Bud Black wants a specific closer and he likely won't reinvent the Rockies' bullpen wheel.

SCOTTSDALE, Ariz. - In one pen stroke, the Rockies in late January more than doubled their closer experience. Greg Holland, among the best ninth-inning pitchers in baseball in 2013 and 2014 for Kansas City, but coming off surgery that reconstructed his elbow,...

Bud Black wants a specific closer and he likely won't reinvent the Rockies' bullpen wheel.

SCOTTSDALE, Ariz. - In one pen stroke, the Rockies in late January more than doubled their closer experience. Greg Holland, among the best ninth-inning pitchers in baseball in 2013 and 2014 for Kansas City, but coming off surgery that reconstructed his elbow,...

24 February 2017 Friday 18:51
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Bud Black wants a specific closer and he likely won't reinvent the Rockies' bullpen wheel.

SCOTTSDALE, Ariz. - In one pen stroke, the Rockies in late January more than doubled their closer experience. Greg Holland, among the best ninth-inning pitchers in baseball in 2013 and 2014 for Kansas City, but coming off surgery that reconstructed his elbow, signed a one-year contract with Colorado.

Holland owns 145 career saves. The three full-time closers Colorado cycled through last season - Jake McGee (41), Adam Ottavino (11) and Carlos Estevez (11) - combine for 63 career saves. Holland on paper seems ripe for the job. But as a post-Tommy John surgery test case, there are questions to resolve in spring training.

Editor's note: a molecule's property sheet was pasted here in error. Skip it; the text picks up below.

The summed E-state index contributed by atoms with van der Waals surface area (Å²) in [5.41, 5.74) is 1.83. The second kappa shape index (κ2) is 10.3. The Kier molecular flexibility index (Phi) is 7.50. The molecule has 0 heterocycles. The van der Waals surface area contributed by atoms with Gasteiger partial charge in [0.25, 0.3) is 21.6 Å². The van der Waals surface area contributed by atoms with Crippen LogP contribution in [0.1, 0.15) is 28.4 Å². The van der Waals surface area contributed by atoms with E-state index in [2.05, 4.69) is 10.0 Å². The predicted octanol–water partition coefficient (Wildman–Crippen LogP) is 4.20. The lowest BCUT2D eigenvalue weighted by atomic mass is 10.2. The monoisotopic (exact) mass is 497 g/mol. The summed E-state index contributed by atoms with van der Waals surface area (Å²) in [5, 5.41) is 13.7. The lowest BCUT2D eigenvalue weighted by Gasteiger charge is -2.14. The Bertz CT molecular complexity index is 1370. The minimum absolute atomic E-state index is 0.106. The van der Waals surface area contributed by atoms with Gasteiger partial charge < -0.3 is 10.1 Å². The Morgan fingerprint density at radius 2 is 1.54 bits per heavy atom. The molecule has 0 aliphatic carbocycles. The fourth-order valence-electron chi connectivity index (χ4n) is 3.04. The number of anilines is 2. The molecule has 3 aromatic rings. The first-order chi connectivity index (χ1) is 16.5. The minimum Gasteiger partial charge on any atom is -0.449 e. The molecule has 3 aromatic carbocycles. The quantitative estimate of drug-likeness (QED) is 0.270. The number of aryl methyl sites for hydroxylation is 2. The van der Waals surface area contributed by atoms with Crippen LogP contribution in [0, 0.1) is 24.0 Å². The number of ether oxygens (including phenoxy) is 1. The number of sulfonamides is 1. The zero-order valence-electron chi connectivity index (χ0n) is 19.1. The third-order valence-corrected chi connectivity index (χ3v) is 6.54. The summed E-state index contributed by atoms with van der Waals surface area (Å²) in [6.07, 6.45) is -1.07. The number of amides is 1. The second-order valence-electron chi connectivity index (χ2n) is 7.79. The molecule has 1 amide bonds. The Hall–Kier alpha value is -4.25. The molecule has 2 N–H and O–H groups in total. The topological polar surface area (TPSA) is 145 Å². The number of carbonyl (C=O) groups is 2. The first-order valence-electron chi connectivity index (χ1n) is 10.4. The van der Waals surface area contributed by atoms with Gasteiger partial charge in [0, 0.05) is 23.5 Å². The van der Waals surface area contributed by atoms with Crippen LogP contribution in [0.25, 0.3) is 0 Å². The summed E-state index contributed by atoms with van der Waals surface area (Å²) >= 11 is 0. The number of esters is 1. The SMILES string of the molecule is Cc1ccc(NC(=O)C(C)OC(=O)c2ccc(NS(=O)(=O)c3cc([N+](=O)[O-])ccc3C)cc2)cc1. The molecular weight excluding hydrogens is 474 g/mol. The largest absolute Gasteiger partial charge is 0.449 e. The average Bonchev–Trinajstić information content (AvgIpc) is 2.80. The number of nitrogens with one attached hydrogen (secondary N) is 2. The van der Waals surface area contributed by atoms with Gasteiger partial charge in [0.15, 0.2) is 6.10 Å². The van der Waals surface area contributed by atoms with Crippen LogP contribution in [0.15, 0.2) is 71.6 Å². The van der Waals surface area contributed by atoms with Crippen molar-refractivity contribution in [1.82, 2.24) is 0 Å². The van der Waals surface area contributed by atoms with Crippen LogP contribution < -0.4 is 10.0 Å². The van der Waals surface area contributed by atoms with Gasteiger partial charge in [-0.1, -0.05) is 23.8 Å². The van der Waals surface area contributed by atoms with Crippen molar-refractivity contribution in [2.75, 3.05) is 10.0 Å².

Does new Rockies manager Bud Black even want a traditional closer? Or might he try to optimize specific pitchers in high-leverage situations, regardless of the inning?

"It can become a distraction and uncomfortable if the phone rings and seven guys don't know who it's for. Not good," Black said Friday at Salt River Fields. "If guys have a good understanding of what time of the game they will come into, it leads to better performance. There's something comforting to where a certain part of the game moves forward and that guy knows, ‘Hey, this is my time.' "

Black said that in his ideal bullpen, he would have a strict closer, an eighth-inning setup man, a lefty specialist, a righty specialist, middle relief, a long man and a backup long man.

"That's what I'm talking about, dog," Black said.

Orioles manager Buck Showalter took some grief in a wild-card game last season for saving his best bullpen arm, Zach Britton, for a save situation, then missing a chance to even put him in the game. The Cubs and Indians in the World Series used their best relief arms, Chicago's Aroldis Chapman and Cleveland's Andrew Miller, in longer relief and earlier in games, when they were needed more.

Ottavino last season, after returning from Tommy John surgery the year before, was the Rockies' best bullpen arm, with a 2.67 ERA and a 0.926 walks and hits per-inning mark (WHIP), the only Colorado pitcher below 1.0. Holland was even better for the Royals, with a 1.21 ERA and 0.866 WHIP in 2013 and a 1.44 ERA and 0.914 WHIP in 2014.

"He comes from a history of closing games out in Kansas City," Black said. "Two-time all-star. Couple very solid statistical years as a closer: saves, ERA, internal numbers. And coming off his injury, we feel he's in a very good spot to get back to that level of performance. Time will tell. But that's where I would like to see him, both physically and production-wise."

Black first listed Holland, Ottavino, McGee and Mike Dunn, who signed a three-year deal in December, as the spine of Colorado's bullpen. The order in which they fall to open the season in April will shake out during the Cactus League schedule.

"The veteran guys, we're looking at them to drive the bullpen train," Black said.

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